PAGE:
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Creation of an Air Bearing Surface by Excimer Laser Patterning of Ceramic

IP.com Disclosure Number: IPCOM000121630D
Original Publication Date: 1991-Sep-01
Included in the Prior Art Database: 2005-Apr-03
Document File: 2 page(s) / 100K

Publishing Venue

IBM

Related People

Brannon, J: AUTHOR [+4]

Abstract

We describe a technique for the fabrication of patterned Air Bearing Surface (ABS) sliders from a polished row of magnetic heads using short-duration ultraviolet (UV) laser pulses of appropriate fluence, shape and repetition rate to irradiate the ceramic. Short-duration minimizes any thermal spreading, while deep UV wavelengths cause controlled ablation of the slider ceramic material and thin-film alumina coating. We have successfully fabricated inductive and magneto-resistive (MR) sliders using this technique.

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Creation of an Air Bearing Surface by Excimer Laser Patterning of
Ceramic

      We describe a technique for the fabrication of patterned
Air Bearing Surface (ABS) sliders from a polished row of magnetic
heads using short-duration ultraviolet (UV) laser pulses of
appropriate fluence, shape and repetition rate to irradiate the
ceramic.  Short-duration minimizes any thermal spreading, while deep
UV wavelengths cause controlled ablation of the slider ceramic
material and thin-film alumina coating.  We have successfully
fabricated inductive and magneto-resistive (MR) sliders using this
technique.

      Prior art for slider fabrication include mechanical grinding,
and YAG-laser milling.  Mechanical grinding is difficult for both
curved ABS contours and for small ABS patterns. YAG laser milling
[1,2] is based on the well-known technique of laser-scribing that is
extensively used.  The feasibility of YAG scribing for possible ABS
patterning has been demonstrated [1,2], but the technique suffers
from the following constraints:  (a) extensive amounts of strongly
adhering, rede posited debris (redep) near the ABS rail if done in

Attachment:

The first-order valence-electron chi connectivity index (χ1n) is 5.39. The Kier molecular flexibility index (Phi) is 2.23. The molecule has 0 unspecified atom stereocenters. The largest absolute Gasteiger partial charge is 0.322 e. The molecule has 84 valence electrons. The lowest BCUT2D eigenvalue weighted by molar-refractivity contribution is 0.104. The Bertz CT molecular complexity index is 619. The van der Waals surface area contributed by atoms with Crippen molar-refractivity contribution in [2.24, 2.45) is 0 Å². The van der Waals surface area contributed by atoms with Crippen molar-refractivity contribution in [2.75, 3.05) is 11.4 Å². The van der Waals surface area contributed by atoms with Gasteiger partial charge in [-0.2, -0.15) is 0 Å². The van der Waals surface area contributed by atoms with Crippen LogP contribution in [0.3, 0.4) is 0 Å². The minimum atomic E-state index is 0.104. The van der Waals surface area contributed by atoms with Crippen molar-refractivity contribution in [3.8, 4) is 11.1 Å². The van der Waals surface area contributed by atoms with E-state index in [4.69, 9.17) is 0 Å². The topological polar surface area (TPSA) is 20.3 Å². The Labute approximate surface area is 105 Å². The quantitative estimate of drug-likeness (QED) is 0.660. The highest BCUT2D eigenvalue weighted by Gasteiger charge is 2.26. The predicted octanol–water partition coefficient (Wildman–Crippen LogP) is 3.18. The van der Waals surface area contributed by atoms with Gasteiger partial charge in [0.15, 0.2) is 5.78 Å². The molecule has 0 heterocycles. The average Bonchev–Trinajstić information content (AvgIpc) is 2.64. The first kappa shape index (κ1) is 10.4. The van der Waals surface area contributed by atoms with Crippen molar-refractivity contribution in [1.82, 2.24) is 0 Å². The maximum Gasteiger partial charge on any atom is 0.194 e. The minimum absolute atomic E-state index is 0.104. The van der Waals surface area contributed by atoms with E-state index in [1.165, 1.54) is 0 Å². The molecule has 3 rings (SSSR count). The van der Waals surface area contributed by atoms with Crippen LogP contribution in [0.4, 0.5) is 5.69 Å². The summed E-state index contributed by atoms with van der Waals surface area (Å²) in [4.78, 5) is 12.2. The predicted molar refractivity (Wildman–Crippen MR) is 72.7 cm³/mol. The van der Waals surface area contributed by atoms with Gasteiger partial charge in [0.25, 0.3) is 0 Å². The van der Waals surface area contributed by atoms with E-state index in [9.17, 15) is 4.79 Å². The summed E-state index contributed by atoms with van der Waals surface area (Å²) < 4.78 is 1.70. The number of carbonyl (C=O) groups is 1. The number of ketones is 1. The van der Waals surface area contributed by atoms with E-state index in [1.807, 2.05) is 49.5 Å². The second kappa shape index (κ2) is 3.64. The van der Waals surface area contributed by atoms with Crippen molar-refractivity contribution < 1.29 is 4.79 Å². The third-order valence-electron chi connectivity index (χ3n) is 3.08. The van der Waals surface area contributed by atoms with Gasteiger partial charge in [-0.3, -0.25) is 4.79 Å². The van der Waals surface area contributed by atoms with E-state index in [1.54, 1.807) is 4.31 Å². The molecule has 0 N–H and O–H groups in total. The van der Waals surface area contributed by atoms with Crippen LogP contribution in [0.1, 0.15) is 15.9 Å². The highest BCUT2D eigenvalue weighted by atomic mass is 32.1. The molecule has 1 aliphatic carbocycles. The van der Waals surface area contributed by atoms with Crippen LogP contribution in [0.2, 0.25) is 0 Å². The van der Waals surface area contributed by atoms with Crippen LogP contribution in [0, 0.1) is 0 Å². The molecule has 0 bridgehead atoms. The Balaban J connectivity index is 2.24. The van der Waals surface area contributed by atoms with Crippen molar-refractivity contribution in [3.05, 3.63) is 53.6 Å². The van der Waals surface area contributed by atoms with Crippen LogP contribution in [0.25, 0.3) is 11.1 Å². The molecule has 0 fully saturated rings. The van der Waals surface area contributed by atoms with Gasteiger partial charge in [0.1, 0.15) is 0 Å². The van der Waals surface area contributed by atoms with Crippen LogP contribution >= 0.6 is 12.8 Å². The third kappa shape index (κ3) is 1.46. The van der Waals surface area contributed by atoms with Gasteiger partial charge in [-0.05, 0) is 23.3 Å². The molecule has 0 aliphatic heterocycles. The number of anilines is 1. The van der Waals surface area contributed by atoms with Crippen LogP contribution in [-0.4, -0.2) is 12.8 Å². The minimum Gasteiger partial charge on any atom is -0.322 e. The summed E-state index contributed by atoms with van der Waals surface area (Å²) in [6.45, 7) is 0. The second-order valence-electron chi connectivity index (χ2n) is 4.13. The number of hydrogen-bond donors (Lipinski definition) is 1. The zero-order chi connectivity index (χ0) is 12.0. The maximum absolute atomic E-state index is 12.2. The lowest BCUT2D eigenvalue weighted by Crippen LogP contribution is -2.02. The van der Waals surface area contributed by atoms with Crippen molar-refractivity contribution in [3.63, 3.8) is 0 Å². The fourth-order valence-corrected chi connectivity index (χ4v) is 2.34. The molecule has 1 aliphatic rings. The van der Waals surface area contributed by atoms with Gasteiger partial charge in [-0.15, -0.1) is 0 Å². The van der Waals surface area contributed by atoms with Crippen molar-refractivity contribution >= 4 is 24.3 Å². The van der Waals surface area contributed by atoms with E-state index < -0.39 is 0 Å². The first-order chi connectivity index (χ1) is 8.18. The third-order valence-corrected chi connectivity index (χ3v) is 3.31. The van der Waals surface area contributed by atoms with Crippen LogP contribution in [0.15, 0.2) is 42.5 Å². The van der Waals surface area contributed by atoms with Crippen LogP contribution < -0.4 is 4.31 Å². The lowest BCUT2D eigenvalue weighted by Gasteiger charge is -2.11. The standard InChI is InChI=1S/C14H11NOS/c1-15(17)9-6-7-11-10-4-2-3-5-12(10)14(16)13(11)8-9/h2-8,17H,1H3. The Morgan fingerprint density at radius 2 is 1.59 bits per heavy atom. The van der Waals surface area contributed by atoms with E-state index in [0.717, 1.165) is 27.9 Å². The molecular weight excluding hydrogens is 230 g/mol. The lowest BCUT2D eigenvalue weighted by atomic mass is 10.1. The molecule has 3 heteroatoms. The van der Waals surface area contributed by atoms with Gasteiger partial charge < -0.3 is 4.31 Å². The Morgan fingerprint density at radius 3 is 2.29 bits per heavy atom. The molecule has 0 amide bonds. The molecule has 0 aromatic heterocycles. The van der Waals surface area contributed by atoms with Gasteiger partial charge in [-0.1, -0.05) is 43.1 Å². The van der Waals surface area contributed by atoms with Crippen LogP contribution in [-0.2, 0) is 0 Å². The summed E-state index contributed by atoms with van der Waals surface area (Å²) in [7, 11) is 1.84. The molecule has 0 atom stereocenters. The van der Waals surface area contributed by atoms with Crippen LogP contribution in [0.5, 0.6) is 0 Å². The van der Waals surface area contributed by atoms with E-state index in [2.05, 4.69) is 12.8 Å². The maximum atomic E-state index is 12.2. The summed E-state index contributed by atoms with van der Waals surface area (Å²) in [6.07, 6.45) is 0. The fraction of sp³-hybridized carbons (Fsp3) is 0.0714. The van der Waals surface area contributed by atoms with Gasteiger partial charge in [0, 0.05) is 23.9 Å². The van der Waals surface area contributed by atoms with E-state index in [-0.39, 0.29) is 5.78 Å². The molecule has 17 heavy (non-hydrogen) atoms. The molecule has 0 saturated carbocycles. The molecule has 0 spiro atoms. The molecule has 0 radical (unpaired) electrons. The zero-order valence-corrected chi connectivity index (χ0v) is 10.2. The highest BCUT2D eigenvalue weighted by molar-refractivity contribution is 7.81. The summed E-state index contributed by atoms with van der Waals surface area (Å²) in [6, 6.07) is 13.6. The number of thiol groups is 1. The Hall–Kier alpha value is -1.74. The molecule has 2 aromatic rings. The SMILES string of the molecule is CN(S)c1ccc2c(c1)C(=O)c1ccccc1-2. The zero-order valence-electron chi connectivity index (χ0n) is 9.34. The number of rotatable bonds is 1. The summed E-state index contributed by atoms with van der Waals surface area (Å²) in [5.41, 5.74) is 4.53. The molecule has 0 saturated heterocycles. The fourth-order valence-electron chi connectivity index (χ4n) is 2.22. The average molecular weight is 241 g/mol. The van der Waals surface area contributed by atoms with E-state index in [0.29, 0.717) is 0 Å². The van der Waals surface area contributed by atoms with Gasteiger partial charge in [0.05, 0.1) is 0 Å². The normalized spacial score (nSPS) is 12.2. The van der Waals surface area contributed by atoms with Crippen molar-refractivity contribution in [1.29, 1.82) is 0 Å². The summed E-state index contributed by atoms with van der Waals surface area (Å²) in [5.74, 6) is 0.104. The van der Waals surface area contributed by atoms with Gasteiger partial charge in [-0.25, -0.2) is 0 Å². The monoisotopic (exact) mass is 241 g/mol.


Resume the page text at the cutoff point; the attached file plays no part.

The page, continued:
air; (b) poor etch-depth control expected; (c) chemical etching (hot
phosphoric acid) of the alumina overcoat is needed since the YAG
laser is incapable of controllably ablating the alumina layer; (d)
any YAG light leaking into the (transparent) alumina overcoat will
damage the thin- film metallurgy; (e) the YAG laser patterns only by
a serial scanning process, which is slower and less efficient than a
parallel patterning scheme used by the excimer laser.

      In recent years, excimer lasers have been used in a variety of
etching or ablative techniques [3,4] for directly patterning
surfaces.  Common to these schemes is the use of image projection - a
parallel processing method which permits simultaneous and efficient
patterning of relatively large surface areas.  Initial attempts at
slider fabrication by 308 nm ablation of ceramics met with only
partial success.  Although 308 nm radiation will cause ablation of
the A1203/TiC ceramic, it is less efficient in ablating the alumina
overcoat resulting in an alumina fence at the end of the ceramic.
Hence, we develop the 248 nm excimer laser process as indicated in
Table I.  We have tried the deep UV laser machining on many rows,
using both contact printing approach and the projection printing
approach.  For example, we have used contact etching on 30 rows of
sliders at a laser repetition (rep) rate of ten...